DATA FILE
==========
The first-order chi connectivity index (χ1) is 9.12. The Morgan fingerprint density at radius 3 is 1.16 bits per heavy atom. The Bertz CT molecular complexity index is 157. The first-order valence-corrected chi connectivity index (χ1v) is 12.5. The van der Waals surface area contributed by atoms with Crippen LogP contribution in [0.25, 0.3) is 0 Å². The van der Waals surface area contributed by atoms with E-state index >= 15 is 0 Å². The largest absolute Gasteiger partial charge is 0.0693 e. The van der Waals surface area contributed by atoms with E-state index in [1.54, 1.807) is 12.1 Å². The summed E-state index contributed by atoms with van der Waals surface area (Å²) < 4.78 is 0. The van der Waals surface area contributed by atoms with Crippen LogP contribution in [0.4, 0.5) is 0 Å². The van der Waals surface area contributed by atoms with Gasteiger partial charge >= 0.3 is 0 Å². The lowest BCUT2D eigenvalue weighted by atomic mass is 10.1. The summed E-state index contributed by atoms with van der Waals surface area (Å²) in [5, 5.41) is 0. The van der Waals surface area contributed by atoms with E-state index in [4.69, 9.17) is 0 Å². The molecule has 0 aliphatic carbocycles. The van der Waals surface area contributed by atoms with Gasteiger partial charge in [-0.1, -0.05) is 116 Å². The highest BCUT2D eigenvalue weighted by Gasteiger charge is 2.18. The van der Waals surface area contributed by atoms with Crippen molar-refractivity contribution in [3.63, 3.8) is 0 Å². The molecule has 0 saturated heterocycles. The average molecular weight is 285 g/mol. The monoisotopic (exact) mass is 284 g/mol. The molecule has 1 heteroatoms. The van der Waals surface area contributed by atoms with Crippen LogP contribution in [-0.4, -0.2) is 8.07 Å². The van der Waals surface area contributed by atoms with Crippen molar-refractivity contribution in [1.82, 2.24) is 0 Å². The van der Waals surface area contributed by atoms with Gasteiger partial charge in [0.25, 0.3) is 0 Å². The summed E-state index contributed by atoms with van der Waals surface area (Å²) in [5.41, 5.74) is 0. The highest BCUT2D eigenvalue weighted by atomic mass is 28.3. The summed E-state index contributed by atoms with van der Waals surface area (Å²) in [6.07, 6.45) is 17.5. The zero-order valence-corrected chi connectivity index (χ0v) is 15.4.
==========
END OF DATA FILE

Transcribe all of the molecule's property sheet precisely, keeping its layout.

The first-order chi connectivity index (χ1) is 9.12. The Morgan fingerprint density at radius 3 is 1.16 bits per heavy atom. The Bertz CT molecular complexity index is 157. The first-order valence-corrected chi connectivity index (χ1v) is 12.5. The van der Waals surface area contributed by atoms with Crippen LogP contribution in [0.25, 0.3) is 0 Å². The van der Waals surface area contributed by atoms with E-state index >= 15 is 0 Å². The largest absolute Gasteiger partial charge is 0.0693 e. The van der Waals surface area contributed by atoms with E-state index in [1.54, 1.807) is 12.1 Å². The summed E-state index contributed by atoms with van der Waals surface area (Å²) < 4.78 is 0. The van der Waals surface area contributed by atoms with Crippen LogP contribution in [0.4, 0.5) is 0 Å². The van der Waals surface area contributed by atoms with Gasteiger partial charge >= 0.3 is 0 Å². The lowest BCUT2D eigenvalue weighted by atomic mass is 10.1. The summed E-state index contributed by atoms with van der Waals surface area (Å²) in [5, 5.41) is 0. The van der Waals surface area contributed by atoms with E-state index in [4.69, 9.17) is 0 Å². The molecule has 0 aliphatic carbocycles. The van der Waals surface area contributed by atoms with Gasteiger partial charge in [-0.1, -0.05) is 116 Å². The highest BCUT2D eigenvalue weighted by Gasteiger charge is 2.18. The van der Waals surface area contributed by atoms with Crippen molar-refractivity contribution in [3.63, 3.8) is 0 Å². The molecule has 0 saturated heterocycles. The average molecular weight is 285 g/mol. The monoisotopic (exact) mass is 284 g/mol. The molecule has 1 heteroatoms. The van der Waals surface area contributed by atoms with Crippen LogP contribution in [-0.4, -0.2) is 8.07 Å². The van der Waals surface area contributed by atoms with Crippen molar-refractivity contribution in [1.82, 2.24) is 0 Å². The van der Waals surface area contributed by atoms with Gasteiger partial charge in [0.25, 0.3) is 0 Å². The summed E-state index contributed by atoms with van der Waals surface area (Å²) in [5.41, 5.74) is 0. The highest BCUT2D eigenvalue weighted by atomic mass is 28.3. The summed E-state index contributed by atoms with van der Waals surface area (Å²) in [6.07, 6.45) is 17.5. The zero-order valence-corrected chi connectivity index (χ0v) is 15.4.